As the NFL's deadline to sign franchise-tagged players draws nearer, four stars are facing some big career decisions over the next few days.
The Kansas City Chiefs' Orlando Brown, Cincinnati Bengals' Jessie Bates, Dallas Cowboys' Dalton Shultz and Miami Dolphins' Mike Gesicki are all yet to sign long-term deals.
A number of options remain open to them, ranging from playing under the tag to holding out for a full season, so which way will each one lean?
There's more optimism over the two sides reaching an agreement in Brown's case than the others at the moment, although talks will need to heat up quickly in order to get a long-term deal done.
The Kansas City Chiefs acquired Brown, who has yet to sign his franchise tag, via a trade with the Baltimore Ravens shortly before the 2021 draft.
The Ravens received a 2021 first-round pick (31st overall), a 2021 third-round pick, a 2022 fourth pick and a 2022 fifth-round while the Chiefs got Brown, a 2021 second-round pick and a 2022 sixth-round pick in return.
Given the draft capital they used up to obtain the left tackle, Kansas City couldn't risk him hitting free agency and potentially becoming an expensive one-year rental - so it was a no-brainer to apply the tag.
Brown would be due $16.6million in 2022, but he wants to be paid at a level commensurate with his standing as one of the NFL's best left tackles, which is around $6m more per season.
Only two franchise-tagged players have sat out a full NFL season in the past 24 years, but things are heading in that direction for Bates and the Cincinnati Bengals.
For the free safety, who reportedly has no intention of playing under his $12.911million franchise tag, time is definitely running out.
Bates posted career-lows in multiple categories last season, finishing with 88 tackles, four pass breakups and just one interception.
But the 25-year-old caught fire in the postseason, making 20 tackles, six pass breakups and two interceptions as the Bengals won three playoffs games to reach Super Bowl LVI.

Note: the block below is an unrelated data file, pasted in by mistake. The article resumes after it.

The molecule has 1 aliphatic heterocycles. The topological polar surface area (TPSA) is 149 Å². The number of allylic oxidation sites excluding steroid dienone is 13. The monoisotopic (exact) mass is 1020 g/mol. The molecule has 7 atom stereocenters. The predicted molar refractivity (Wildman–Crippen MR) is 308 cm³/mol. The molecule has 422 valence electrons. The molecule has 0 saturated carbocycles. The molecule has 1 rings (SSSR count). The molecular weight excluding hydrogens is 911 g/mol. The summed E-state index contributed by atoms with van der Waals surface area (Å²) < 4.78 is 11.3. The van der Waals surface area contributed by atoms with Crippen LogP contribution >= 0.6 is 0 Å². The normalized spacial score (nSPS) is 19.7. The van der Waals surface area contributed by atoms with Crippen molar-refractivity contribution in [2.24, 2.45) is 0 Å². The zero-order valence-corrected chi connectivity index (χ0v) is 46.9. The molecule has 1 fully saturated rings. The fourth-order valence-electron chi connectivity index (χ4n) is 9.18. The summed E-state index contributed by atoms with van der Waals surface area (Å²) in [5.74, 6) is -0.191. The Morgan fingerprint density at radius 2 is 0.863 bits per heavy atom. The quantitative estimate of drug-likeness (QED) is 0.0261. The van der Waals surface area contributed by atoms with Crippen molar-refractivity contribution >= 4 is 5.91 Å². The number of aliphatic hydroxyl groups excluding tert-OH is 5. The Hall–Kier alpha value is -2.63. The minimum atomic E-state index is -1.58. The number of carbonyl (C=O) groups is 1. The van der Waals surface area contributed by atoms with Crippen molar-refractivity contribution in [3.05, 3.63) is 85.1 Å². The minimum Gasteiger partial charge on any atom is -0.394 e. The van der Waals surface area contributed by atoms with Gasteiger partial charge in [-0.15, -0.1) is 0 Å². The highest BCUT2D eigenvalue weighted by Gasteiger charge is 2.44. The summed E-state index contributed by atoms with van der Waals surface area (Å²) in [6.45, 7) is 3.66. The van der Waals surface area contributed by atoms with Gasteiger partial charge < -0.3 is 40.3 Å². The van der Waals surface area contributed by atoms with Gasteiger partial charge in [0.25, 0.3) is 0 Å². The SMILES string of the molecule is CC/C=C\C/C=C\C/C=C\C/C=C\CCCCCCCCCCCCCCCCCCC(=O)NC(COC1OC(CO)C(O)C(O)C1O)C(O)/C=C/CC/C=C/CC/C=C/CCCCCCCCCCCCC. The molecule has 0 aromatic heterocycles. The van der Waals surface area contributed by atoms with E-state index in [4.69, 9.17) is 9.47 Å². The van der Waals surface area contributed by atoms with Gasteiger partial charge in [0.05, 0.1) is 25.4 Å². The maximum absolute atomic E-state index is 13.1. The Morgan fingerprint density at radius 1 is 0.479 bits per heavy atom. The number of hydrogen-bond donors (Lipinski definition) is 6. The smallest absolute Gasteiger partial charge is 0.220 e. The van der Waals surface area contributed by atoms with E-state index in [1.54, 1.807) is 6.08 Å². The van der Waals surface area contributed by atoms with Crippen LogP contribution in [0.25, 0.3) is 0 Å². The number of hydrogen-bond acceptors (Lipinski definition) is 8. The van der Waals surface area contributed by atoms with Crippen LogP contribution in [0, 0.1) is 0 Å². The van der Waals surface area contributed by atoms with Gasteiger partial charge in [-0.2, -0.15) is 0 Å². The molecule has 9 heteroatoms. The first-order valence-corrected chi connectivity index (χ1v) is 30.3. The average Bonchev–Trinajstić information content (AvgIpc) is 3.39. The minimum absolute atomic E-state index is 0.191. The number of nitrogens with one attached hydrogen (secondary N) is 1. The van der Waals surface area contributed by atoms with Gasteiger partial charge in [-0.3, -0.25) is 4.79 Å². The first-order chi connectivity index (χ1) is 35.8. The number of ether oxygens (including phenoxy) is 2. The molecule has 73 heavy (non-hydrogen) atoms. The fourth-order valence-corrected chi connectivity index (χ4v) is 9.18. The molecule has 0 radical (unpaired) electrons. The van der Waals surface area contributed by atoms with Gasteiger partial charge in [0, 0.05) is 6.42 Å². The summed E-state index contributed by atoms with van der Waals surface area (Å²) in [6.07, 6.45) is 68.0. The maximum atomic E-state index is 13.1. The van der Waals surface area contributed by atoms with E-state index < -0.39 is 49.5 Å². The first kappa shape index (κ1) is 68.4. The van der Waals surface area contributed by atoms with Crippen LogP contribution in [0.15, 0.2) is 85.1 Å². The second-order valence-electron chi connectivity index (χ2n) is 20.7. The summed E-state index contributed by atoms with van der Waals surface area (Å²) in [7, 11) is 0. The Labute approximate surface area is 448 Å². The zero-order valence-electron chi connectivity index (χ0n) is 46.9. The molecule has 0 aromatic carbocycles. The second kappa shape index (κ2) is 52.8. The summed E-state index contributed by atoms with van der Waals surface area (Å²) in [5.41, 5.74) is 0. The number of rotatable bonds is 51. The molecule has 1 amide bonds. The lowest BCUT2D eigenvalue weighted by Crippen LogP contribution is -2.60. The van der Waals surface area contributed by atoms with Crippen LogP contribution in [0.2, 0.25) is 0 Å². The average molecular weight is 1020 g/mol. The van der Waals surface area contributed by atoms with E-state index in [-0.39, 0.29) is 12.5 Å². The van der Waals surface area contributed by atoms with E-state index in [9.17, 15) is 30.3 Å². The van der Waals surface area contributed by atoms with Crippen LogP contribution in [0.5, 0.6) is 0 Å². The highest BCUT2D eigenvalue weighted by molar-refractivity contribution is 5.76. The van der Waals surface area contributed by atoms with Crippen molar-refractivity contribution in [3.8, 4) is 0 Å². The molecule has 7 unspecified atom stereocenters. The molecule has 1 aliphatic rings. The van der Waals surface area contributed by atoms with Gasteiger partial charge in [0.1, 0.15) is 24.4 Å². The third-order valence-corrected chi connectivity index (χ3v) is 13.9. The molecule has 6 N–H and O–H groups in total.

It must be surprising to Cincinnati executives that a player with around $6m of career earnings to date is refusing to sign the franchise deal that would net him $12.9m in just one year, but Bates is probably looking at the big picture.
Fellow safety Minkah Fitzpatrick recently signed a four-year, $73.6 million contract extension with the Pittsburgh Steelers with $36m guaranteed, but the Bengals are highly unlikely to go as high as committing over $18m a season to their star.
Although unhappy that he wasn't given the chance to test the temperature of free agency this year, the Dallas Cowboys' tight end quickly signed his $10.931million tender.
His frustration grew over the slow pace of negotiations for a new contract, so Schultz skipped the final part of Dallas' organized team activities but avoided any significant fine by showing up for the mandatory June minicamp.
A spanner was thrown in the works of any prospective agreement when the Cleveland Browns inked a long-term deal with their franchise-tagged tight end David Njoku that gave him an average annual salary of $13,687,500.
Statistically, Njoku doesn't measure up to Schultz, who had a career year in 2021 with 78 catches, 808 receiving yards and eight touchdowns.
The Cowboys haven't proven to be great at playing the franchise tag game in the past as the last two times Dallas had someone play a season under a franchise tag, it eventually cost them more to keep them on longer deals and the same scenario could play out for Schultz.
An almost unique situation has been brewing in Miami over Mike Gesicki, who has signed his franchise tag but has a good argument that it should be worth more.
The Dolphins have reportedly been reluctant to engage in long-term contract negotiations with the versatile tight end, who lined up as a wide receiver eight times more than he did at the end of the offensive line in 2021.
Hence, Gesicki could file a grievance to be classified as wide receiver instead of a tight end - the difference in the two tags being worth $7.488million as the 2022 wide receiver number is $18.419m.
Again, a major sticking point in long-term discussions here appears to be Njoku's deal from the Browns with Gesicki's numbers far superior - he too is coming off the best season of his career after catching 73 passes for 780 yards and two touchdowns in 2021.
New Dolphins head coach Mike McDaniel's offense relies more on blocking tight ends than receiving tight ends like Gesicki so this could well be his final season in Miami on whichever tag ultimately gets applied.